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Entanglement in fishing gear is a major threat to whales. It can cause drowning and infections and impair their ability to swim or eat. In 2022, the National Oceanic and Atmospheric Administration (NOAA) confirmed 28 entangled whales off Alaska, Washington, Oregon and California, plus two in Mexico that were caught in U.S. West Coast fishing gear. Dungeness crab gear was responsible for at least nine of these. Historically, little has been known about the overlap between whales and crab gear along the West Coast, making it hard to set policies to reduce entanglements.

That has changed in Oregon waters thanks to a team that included Oregon Sea Grant’s marine mammals Extension specialist, Leigh Torres. The researchers developed models that connected ocean and climate conditions from 2011 to 2020 with sightings of humpback, fin and blue whales off Oregon. They then created maps of predicted whale densities for every month during this period. The team then laid these maps over Dungeness crab fishing locations during that period to determine where and when whales were most at risk of entanglement.

The findings suggest that risk is higher in nearshore waters, particularly in April when seasonal whale densities begin to increase while Dungeness crab fishing continues. Exposure was lower during the marine heatwave from 2014 to 2016 when whales were predicted to be less abundant because of poor ocean and prey conditions. This latter result was surprising because it differed from prior research on entanglement risk in California, highlighting the value of conducting regional assessments.

Troy Buell, a state fishery management program leader for the Oregon Department of Fish and Wildlife (ODFW) and one of the authors of the paper, said this new knowledge “helps us design more targeted management measures that are most effective for the whales, while having the least amount of impact on the fishery.”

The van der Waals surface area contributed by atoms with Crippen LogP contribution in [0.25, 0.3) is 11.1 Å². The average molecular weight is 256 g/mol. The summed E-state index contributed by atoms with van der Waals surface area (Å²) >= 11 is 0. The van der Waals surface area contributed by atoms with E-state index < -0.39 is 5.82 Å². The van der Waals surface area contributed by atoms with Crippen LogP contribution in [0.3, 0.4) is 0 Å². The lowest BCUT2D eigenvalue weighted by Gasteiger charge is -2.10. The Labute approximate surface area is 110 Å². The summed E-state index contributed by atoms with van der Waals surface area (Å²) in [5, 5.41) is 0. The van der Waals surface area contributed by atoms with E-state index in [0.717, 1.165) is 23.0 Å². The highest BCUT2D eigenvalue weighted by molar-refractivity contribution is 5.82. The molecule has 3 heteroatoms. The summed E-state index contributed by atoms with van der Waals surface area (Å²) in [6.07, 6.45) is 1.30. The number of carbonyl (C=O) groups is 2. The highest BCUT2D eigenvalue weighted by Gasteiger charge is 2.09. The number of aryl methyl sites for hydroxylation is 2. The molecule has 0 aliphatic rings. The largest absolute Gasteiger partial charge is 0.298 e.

The research was in response to a need identified by a whale entanglement working group that we convened from 2017 to 2019 as part of our commitment to engage with fisheries communities to address emerging issues, improve socioeconomic resilience and ensure environmental sustainability. The group, which included fishermen, ODFW and several environmental nonprofits, developed a best practices directive and cited a need for data about distribution patterns of whales in Oregon waters.

As a result, Torres’ team has taken to the air in Coast Guard helicopters every month since February 2019 to map the location of whales. The researchers also surveyed for whales from NOAA ships. With these two efforts, they surveyed 17,400 miles of Oregon waters from 2019 to 2021, Torres said. The team shared its findings with ODFW to help it design new regulations, which the agency adopted in September 2020, to reduce entanglements.

In some cases, the source fishery of entanglements is not known, making it hard to design mitigation strategies. At NOAA’s request, we organized and facilitated an online workshop in 2022 to inform a required feasibility study about making groundfish pot gear (like that used in the sablefish industry) more identifiable and modifying it to reduce entanglements of protected humpback whales. At the meeting, over 50 people, including 12 commercial fishing industry members, rated and prioritized ideas. Suggestions included using more permanent markings on buoys and attaching electronic devices to gear to signal its location. A summary report was sent to NOAA and to over 4,000 parties. In March 2024, the Pacific Fishery Management Council is expected to adopt gear-marking recommendations that include options identified during the workshop.

Text current as of January 2024. Written by Tiffany Woods.